Associate a Certificate with a Service
Updated: February 14, 2014
The following image shows the process of associating a certificate with a service that is being deployed to Windows Azure:
The IT manager provides the certificate thumbprint and thumbprint algorithm to the service developer. The thumbprint identifies the certificate, but is not sensitive information. The thumbprint algorithm specifies the algorithm used to generate the thumbprint.
Note The only thumbprint algorithm currently supported is sha1. If you are not certain which thumbprint algorithm your certificate supports, you can use the certmgr.msc snap in with the Microsoft Management Console (MMC) to inspect the certificate. For more information on using MMC to view the thumbprint algorithm, see the To view the certificate thumbprint algorithm procedure below.
The service developer associates the certificate with a specific role within the service definition file. The certificate entry in the service definition file provides a name for the certificate that can be used to associate it with the certificate thumbprint that's given in the service configuration file. In the case where the certificate will be used for SSL, the certificate name can also be associated with an HTTPS endpoint. The name can be any value the service developer chooses.
The entry in the service definition file also specifies the store location and store name to which this certificate should be copied on the Windows Azure VM. The store location may be either Current User or Local Machine. The store name may be a built-in store, or any custom store name that the service developer provides. The built-in store names include My, Root, CA, Trust, Disallowed, TrustedPeople, TrustedPublisher, AuthRoot, and AddressBook. In the case where the store name is a custom name, Windows Azure creates a new store with the specified name. For details on adding a certificate to the service definition, see Certificate Element within the Azure Service Definition Schema (.csdef File).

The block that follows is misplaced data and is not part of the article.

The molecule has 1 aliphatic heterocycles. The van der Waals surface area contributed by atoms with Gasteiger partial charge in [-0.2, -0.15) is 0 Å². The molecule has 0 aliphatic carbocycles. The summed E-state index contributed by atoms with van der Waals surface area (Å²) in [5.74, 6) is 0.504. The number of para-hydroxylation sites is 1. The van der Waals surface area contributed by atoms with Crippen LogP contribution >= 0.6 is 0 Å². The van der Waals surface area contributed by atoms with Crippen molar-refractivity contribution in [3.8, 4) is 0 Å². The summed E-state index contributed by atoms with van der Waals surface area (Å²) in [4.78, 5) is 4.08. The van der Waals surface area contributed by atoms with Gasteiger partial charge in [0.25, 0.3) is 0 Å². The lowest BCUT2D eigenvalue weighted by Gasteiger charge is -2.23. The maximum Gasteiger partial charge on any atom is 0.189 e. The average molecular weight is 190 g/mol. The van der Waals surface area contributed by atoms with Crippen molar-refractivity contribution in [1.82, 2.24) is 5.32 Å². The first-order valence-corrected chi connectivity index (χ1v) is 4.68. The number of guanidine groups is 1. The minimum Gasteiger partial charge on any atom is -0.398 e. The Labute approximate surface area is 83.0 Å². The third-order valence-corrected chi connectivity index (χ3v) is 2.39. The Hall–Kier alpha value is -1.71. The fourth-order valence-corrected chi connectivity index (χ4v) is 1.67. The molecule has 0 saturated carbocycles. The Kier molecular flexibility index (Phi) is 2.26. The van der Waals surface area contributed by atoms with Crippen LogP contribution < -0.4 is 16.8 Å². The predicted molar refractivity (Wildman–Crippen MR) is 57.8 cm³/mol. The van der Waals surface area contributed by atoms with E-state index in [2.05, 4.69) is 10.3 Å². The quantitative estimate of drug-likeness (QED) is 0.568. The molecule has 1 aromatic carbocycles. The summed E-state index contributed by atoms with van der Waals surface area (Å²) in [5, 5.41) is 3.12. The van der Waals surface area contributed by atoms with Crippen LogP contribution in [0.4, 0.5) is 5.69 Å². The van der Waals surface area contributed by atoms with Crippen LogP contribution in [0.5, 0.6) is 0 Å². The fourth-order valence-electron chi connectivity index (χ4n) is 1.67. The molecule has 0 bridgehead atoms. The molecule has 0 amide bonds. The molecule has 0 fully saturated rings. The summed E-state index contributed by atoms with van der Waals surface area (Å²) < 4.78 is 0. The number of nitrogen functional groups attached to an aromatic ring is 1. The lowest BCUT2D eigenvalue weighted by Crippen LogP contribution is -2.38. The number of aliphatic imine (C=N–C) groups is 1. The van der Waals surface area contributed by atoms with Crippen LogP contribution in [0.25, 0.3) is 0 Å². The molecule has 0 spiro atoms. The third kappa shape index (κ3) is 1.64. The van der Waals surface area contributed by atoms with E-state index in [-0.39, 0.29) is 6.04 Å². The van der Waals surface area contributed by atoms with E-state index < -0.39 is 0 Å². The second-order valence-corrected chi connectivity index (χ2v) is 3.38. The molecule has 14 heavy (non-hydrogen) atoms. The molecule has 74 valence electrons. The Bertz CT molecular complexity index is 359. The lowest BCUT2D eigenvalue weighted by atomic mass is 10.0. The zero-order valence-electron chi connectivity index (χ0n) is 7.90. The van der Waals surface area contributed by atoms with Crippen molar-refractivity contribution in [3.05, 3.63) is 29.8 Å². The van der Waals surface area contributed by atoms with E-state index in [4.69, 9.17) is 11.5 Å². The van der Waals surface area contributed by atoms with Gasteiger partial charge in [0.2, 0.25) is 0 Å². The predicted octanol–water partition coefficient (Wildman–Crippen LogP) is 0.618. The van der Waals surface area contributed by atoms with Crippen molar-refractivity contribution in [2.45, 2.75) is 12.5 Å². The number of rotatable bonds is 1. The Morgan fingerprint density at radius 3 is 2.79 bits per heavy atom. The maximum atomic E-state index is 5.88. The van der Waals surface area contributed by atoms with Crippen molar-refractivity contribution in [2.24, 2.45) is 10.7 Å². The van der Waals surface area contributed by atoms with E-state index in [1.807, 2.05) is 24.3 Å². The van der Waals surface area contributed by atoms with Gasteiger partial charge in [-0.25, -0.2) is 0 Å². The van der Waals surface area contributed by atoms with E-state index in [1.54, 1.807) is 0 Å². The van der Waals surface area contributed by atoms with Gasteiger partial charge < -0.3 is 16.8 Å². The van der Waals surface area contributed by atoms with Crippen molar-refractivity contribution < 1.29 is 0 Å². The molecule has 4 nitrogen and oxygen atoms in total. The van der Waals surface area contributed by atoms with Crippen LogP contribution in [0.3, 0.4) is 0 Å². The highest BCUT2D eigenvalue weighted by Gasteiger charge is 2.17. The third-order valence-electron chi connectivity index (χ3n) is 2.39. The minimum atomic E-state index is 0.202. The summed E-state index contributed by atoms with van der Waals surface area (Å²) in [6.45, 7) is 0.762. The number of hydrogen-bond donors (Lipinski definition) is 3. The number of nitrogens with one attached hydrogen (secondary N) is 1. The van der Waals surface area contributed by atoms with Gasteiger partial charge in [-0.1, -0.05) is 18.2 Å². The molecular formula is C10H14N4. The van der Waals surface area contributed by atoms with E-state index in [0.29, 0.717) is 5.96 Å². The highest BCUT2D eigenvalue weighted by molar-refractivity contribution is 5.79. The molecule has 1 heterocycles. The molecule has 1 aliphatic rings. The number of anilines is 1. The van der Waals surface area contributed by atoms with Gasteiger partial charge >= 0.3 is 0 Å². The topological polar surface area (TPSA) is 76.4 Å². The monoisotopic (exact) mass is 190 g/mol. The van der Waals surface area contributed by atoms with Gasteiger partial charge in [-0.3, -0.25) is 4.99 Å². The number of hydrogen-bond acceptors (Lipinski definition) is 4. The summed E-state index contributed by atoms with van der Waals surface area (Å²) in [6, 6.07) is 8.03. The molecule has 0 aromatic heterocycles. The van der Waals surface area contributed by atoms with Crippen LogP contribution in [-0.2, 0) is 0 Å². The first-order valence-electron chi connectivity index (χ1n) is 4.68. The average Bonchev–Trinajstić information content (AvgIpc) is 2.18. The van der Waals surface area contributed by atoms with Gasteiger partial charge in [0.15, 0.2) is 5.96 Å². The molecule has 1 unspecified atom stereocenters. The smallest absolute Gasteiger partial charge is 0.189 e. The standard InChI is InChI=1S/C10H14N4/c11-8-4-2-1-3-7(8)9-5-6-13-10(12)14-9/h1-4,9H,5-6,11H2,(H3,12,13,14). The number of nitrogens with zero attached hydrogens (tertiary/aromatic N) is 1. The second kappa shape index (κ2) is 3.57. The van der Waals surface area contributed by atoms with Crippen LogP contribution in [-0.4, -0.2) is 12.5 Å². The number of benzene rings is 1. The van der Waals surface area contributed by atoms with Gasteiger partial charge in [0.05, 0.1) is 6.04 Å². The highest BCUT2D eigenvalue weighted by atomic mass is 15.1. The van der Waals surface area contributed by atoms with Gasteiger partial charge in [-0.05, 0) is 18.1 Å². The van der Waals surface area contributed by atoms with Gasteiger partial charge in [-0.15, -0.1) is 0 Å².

Warning You are restricted from installing to the trusted root store. It is blocked by default as it is not a recommend practice to store your certificates there. If your certificate must be stored in the trusted root store, you can use an elevated startup task to move a certificate from the non-trusted root store to the trusted root store. For more information on startup tasks, see Define Startup Tasks for a Role.
The following sample service definition file lists three certificates and their store locations and names. The certificate named SSL is also referenced by name in the definition of an HTTPS endpoint.
<?xml version="1.0" encoding="utf-8"?> <ServiceDefinition name="CloudService1" xmlns="http://schemas.microsoft.com/ServiceHosting/2008/10/ServiceDefinition"> <WebRole name="WCFServiceWebRole2"> <Endpoints> <InputEndpoint name="HttpIn" protocol="http" port="80" /> <InputEndpoint name="Https" protocol="https" port="443" certificate="SSL" /> </Endpoints> <Imports> <Import moduleName="Diagnostics" /> </Imports> <Certificates> <Certificate name="SSL" storeLocation="LocalMachine" storeName="My" /> <Certificate name="MSSecAuth" storeLocation="LocalMachine" storeName="CA" /> <Certificate name="MSInternetAuth" storeLocation="LocalMachine" storeName="CA" /> </Certificates> <LocalResources> <LocalStorage name="Logs" cleanOnRoleRecycle="false" sizeInMB="100"/> </LocalResources> </WebRole> </ServiceDefinition>
The service developer adds an entry for the certificate to the service configuration file, using the same name that was provided in the service definition file. This entry also specifies the certificate thumbprint and thumbprint algorithm. Windows Azure uses the thumbprint to identify the certificate within the hosted services certificate store, and deploy the certificate to the virtual machines that will run the role's instances. For details on specifying a certificate within the service configuration file, see Certificate Element within the WebRole Schema or WorkerRole Schema.
The service developer uploads the service package and the service configuration file to Windows Azure and deploys the service.
Click Start, click Run, type certmgr.msc, and then click OK.
In MMC, expand Certificates - Current User, and then expand the certificate store that holds your certificate and click Certificates.
In the right pane, right-click the certificate and click Open.
Click Details and scroll down the details list until you see the Thumbprint algorithm field.